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  • XSLT view caching multiple Templates

    I'd like to have an XSLT view that caches multiple stylesheets set at runtime. It looks like AbstractXsltView only caches a single Templates instance for use across requests. Is this true? Has anyone done anything similar? Can anyone suggest caching strategies for the View layer. Thanks.

    - Justih

  • #2
    I've done a bit of this. Any variation in the view was handled by the templates within the XSL file generating different output based on the XML supplied, not by the Java view object choosing to run a different XSL file against the XML -- otherwise the controller should have selected a different view.

    Can you give some more details on what you're doing and why you need to cache more than 1 template?

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    • #3
      gmatthews, thanks for your help.
      I'll only know the stylesheets at runtime. I'd like to build a generic View implementation that can can be fed a javax.xml.transform.Source, cache the resulting Templates object, and transform the model. It seems like AbstractXsltView is only good at handling one Source at a time (over many requests, of course). Any help would be much appreciated.

      - Justin

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      • #4
        How do you determine which stylesheet to use?

        Without knowing all the details, I'd still ask along the lines of why you can't define a Spring view for each top level .xsl file, and then have the controller determine which view to use based on whatever runtime technique you use?

        That's probably why the Spring team have built AbstractXsltView the way it is -- so that you get the controller to choose which view to use, not the view choosing which view to use. After all, the view isn't really supposed to contain any logic.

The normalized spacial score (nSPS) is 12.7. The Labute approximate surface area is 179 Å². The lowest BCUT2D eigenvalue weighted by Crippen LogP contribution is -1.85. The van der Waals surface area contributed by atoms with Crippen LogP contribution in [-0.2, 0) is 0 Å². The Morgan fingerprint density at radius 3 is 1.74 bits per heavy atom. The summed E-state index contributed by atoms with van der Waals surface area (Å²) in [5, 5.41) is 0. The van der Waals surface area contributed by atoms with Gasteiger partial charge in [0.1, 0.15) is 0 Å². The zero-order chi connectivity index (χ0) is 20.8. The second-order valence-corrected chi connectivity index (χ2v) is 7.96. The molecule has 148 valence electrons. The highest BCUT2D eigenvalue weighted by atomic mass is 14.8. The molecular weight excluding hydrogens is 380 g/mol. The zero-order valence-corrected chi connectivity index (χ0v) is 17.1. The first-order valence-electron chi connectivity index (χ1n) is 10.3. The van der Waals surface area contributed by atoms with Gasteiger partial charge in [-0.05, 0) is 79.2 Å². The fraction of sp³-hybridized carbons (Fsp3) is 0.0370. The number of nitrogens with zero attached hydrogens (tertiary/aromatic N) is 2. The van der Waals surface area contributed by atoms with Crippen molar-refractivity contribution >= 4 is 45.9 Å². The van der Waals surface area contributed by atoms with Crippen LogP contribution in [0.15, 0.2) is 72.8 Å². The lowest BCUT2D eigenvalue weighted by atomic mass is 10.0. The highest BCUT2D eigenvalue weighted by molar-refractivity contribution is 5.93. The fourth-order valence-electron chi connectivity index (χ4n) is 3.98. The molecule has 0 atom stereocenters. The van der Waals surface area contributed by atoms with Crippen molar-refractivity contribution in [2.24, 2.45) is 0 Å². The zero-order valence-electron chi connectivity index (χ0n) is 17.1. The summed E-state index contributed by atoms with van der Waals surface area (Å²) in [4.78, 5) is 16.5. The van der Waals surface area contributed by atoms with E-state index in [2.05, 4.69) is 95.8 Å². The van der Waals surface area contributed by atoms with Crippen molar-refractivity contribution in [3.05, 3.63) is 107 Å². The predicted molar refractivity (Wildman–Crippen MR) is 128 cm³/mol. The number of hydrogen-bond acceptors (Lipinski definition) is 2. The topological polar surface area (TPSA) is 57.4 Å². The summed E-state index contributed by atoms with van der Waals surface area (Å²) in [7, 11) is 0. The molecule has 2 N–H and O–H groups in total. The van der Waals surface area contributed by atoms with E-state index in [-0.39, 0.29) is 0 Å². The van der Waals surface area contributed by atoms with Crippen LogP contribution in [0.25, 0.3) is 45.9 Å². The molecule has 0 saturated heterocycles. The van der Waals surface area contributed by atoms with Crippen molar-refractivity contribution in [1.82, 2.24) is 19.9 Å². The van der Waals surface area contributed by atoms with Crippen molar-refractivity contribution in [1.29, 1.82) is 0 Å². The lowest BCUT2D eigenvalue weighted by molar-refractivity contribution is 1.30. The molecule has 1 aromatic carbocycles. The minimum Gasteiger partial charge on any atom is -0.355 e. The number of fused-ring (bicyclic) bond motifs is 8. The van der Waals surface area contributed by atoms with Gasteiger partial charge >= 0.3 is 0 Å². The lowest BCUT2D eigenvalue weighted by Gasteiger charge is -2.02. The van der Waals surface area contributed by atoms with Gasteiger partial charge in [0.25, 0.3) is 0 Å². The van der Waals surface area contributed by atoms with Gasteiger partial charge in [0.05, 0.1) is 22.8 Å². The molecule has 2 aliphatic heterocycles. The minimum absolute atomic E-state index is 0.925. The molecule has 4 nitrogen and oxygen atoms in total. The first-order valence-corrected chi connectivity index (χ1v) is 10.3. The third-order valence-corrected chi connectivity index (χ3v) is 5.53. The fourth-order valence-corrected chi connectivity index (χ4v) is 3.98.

Other than that, your choices include:

        1. Copy/paste/modify AbstractXsltView to handle multiple managing multiple Templates objects, OR
        2. Somehow encode the view to use in the view name and create a ViewResolver implementation.

        However, both these options would tend to suck, and I'd still think the top option is the way things should be handled.

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        • #5
          I'll never know the top-level stylesheets. They're added at runtime. I've built a view resolver that figures out which stylesheet to get from the app's internal configuration data store based on the request. I've started to implement my own XSLT View that caches multiple stylesheets, but I wanted to (a) verify that I understood AbstractXsltView correctly and (b) see if someone else had already tackled this.
          Your help is greatly appreciated.

          - Justin

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          • #6
            Originally posted by jmakeig
            I've built a view resolver that figures out which stylesheet to get from the app's internal configuration data store based on the request. I've started to implement my own XSLT View that caches multiple stylesheets
            If you're re-creating a templates cache in a shared bean, be careful not to break thread-safety. The act of one person adding a new template could cause other concurrent users to get corrupted responses.

            I'm pretty sure that you have understood AbstractXsltView correctly - it wasn't designed for this type of use case (which I suspect is pretty rare). My assumption here is that it's some kind of admin interface where new stylesheets are added and not something done by normal users of the app? I've done something very similar myself before but not in a Spring application.

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